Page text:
vSphere VM Templates – A Complete Guide – Part 2

 

 

 

In part 1, I covered the basics of vSphere VM templates and outlined the differences between templates and clones. I also described a standard process on how to create a generic template. Finally, I introduced guest OS customization (GOSC) specifically targeting Linux but stopped short from showing how GOSC can be used to automate virtual machine configuration when deploying from a template.

Today, I’ll start off by creating a Linux VM template and a GOSC. I’ll then deploy a VM based on the Linux template just created using GOSC to automate its configuration.

 

Preparing the Centos Linux template


I prepared a VM running Centos 7 Linux 64-bit as the guest OS. Before converting this to a template, I ran yum update to update the OS to the latest patch level. I also used yum to install Open VM Tools which is one method used to deploy VMware Tools on Linux VMs.

Unintentionally, I forgot to mention the Guest OS Version setting in part 1 of this series. When creating a VM, make sure that its value matches that of guest OS’ name and version you’re actually installing. As per Fig.1, I’ve set mine to Centos 7 (64-bit) to match the VM’s guest OS being installed.  It’s important that there are no mismatches as customization will generally fail if there are.

Figure 1 - Setting the correct Guest OS Version for a VM

Figure 1 – Setting the correct Guest OS Version for a VM

 

The next things to do is to change the hostname to something like Centos7-template and remove any references to any IP network settings. The latter is achieved by editing the ifcfg-xxx file for the primary nic. The ifcfg file is generally found under /etc/sysconfig/network-scripts. Both path and filename may vary depending on the Linux flavor. As it were, both of these steps are optional since these settings are overwritten when GOSC settings are applied. I put them in to show that GOSC settings are indeed being applied during provisioning.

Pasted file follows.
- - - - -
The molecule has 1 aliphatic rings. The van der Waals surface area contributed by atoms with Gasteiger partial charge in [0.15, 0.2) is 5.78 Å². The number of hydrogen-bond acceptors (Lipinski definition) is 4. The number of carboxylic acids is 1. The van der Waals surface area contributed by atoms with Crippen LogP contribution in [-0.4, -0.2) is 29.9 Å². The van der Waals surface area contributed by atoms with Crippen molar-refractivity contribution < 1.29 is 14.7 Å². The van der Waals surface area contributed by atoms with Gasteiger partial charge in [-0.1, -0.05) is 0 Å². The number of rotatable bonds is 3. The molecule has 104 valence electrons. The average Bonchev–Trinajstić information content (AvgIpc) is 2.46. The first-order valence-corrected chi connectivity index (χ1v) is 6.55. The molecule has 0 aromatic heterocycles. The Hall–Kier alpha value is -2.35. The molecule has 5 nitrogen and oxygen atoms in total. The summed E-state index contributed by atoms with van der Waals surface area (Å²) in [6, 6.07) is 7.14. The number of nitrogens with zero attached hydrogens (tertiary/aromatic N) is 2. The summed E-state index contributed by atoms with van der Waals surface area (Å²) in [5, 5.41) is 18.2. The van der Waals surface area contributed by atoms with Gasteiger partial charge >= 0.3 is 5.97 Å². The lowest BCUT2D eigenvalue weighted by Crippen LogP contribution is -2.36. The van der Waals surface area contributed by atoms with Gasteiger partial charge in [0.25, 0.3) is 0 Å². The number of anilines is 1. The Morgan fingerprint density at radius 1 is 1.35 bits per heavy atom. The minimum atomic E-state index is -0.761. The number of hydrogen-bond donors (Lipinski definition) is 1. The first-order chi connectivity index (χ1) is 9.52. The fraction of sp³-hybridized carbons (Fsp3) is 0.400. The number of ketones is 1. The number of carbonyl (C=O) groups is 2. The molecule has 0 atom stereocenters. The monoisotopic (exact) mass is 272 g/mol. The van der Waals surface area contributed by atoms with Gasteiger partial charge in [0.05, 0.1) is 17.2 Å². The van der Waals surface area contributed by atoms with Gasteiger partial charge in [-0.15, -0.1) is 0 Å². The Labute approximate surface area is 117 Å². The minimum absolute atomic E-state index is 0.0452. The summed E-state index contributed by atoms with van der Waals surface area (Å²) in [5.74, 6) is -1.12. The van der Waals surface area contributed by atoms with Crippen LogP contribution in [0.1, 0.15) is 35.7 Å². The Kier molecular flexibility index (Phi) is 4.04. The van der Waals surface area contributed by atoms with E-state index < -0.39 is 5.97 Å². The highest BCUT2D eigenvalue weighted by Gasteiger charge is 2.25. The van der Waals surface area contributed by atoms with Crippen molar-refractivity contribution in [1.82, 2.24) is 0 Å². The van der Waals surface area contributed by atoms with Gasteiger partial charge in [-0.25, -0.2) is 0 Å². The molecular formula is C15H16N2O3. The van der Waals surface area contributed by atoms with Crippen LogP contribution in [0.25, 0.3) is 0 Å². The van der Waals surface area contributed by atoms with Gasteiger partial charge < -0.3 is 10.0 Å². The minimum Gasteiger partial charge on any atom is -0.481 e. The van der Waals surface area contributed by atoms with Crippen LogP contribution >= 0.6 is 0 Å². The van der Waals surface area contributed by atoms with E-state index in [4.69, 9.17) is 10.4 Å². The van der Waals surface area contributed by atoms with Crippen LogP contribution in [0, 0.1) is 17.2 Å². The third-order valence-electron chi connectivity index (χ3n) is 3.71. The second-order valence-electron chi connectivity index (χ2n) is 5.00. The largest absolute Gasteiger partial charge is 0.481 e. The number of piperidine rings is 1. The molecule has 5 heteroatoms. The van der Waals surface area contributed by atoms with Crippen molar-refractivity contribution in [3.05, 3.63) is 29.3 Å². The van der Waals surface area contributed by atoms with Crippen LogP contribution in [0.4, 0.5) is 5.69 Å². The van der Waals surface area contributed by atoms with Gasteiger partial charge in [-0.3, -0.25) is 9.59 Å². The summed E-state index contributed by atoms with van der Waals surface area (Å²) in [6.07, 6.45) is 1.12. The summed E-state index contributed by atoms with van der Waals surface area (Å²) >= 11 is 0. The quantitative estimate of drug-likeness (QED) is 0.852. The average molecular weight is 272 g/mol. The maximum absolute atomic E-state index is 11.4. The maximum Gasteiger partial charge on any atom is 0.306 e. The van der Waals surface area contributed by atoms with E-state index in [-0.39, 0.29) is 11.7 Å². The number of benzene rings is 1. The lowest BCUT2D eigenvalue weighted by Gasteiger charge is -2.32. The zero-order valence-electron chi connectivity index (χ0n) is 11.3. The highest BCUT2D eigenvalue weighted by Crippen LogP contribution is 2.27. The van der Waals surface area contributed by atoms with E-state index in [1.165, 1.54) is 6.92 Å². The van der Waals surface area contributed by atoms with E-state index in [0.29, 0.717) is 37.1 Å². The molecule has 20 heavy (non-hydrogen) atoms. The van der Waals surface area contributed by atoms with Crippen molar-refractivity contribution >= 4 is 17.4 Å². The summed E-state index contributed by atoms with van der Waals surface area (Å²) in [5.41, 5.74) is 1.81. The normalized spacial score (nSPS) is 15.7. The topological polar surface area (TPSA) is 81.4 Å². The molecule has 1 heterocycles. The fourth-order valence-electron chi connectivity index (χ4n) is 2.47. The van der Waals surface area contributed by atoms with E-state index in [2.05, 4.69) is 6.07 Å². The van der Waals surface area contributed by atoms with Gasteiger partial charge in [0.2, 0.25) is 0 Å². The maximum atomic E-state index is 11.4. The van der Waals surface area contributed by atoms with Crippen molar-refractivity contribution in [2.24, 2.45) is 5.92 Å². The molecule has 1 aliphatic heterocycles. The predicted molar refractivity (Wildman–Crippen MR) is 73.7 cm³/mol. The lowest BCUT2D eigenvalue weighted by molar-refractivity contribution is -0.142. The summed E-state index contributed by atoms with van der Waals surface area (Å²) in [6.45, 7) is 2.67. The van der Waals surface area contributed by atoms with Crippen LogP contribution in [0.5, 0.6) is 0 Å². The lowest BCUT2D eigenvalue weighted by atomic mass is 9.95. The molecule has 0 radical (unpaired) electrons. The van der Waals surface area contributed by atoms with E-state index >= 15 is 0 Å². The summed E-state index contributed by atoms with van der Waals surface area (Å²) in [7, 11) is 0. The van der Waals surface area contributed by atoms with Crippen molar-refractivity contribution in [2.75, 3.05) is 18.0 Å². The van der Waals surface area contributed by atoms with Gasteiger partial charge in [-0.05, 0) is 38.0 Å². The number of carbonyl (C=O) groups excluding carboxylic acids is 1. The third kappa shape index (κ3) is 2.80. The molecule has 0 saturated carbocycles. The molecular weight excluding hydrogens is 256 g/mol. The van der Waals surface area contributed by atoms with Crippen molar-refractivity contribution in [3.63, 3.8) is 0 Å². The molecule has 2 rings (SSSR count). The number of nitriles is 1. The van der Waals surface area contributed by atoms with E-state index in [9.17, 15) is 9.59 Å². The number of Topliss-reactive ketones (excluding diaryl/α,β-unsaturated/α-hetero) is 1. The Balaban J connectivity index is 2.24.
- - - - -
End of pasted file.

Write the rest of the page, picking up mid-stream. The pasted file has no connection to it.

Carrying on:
Figure 2 - Displaying the hostname and IP settings in Centos

Figure 2 – Displaying the hostname and IP settings in Centos

 

Here’s another reminder to read through this post as it goes into some detail on how to prepare Linux templates.

Once you’re satisfied with the final configuration, run shutdown immediately followed by Convert to Template using the vSphere Web Client.

Figure 3 - Converting a VM to a template using the vSphere Web client

Figure 3 – Converting a VM to a template using the vSphere Web client

 

Provisioning a Centos VM from template


I’ve already covered how to create a GOSC for Linux in part 1, so I’ll limit myself to pasting screenshots of the settings used in the GOSC. I named the GOSC specification Centos7-Blog-Post, which in hindsight is somewhat of a daft name as it doesn’t really tell you anything! Anyways.

Figure 4 - Displaying the settings defined by the GOSC

Figure 4 – Displaying the settings defined by the GOSC

 

To deploy a new Centos VM from template, right-click on Centos7_Template (Fig. 5) and select New VM from This Template.

Figure 5 - Deploying a VM from template

Figure 5 – Deploying a VM from template

 

This launches the Deploy From Template wizard which takes you through a number of steps:

  • Set the VM name and location or folder.

 

  • Select a cluster and/or ESXi host where the VM will reside.

 

  • Choose the VM’s disk format, the VM storage policy and the datastore where the VM is created.

 

  • Ticking on the Customize the operating system option tells the wizard that a GOSC will be used. You must also tick the Power on virtual machine after creation option to fully automate the configuration process.

 

  • Next, select the GOSC that is applied to the VM being provisioned.

 

  • Finally, review the settings and hit Finish to kick off the provisioning process.

 

After provisioning completes, the VM will power up and is configured before finally rebooting. The reboot is required so that the GOSC settings applied take root. Under my nested environment, the whole process took roughly 3 minutes from start to finish. Not too shabby!

To verify that the settings have been applied, I logged in the freshly deployed VM and ran some basic commands followed by a ping test to ensure proper network connectivity. This is shown in Fig. 6.

Figure 6 - Verifying if the GOSC settings have been applied

Figure 6 – Verifying if the GOSC settings have been applied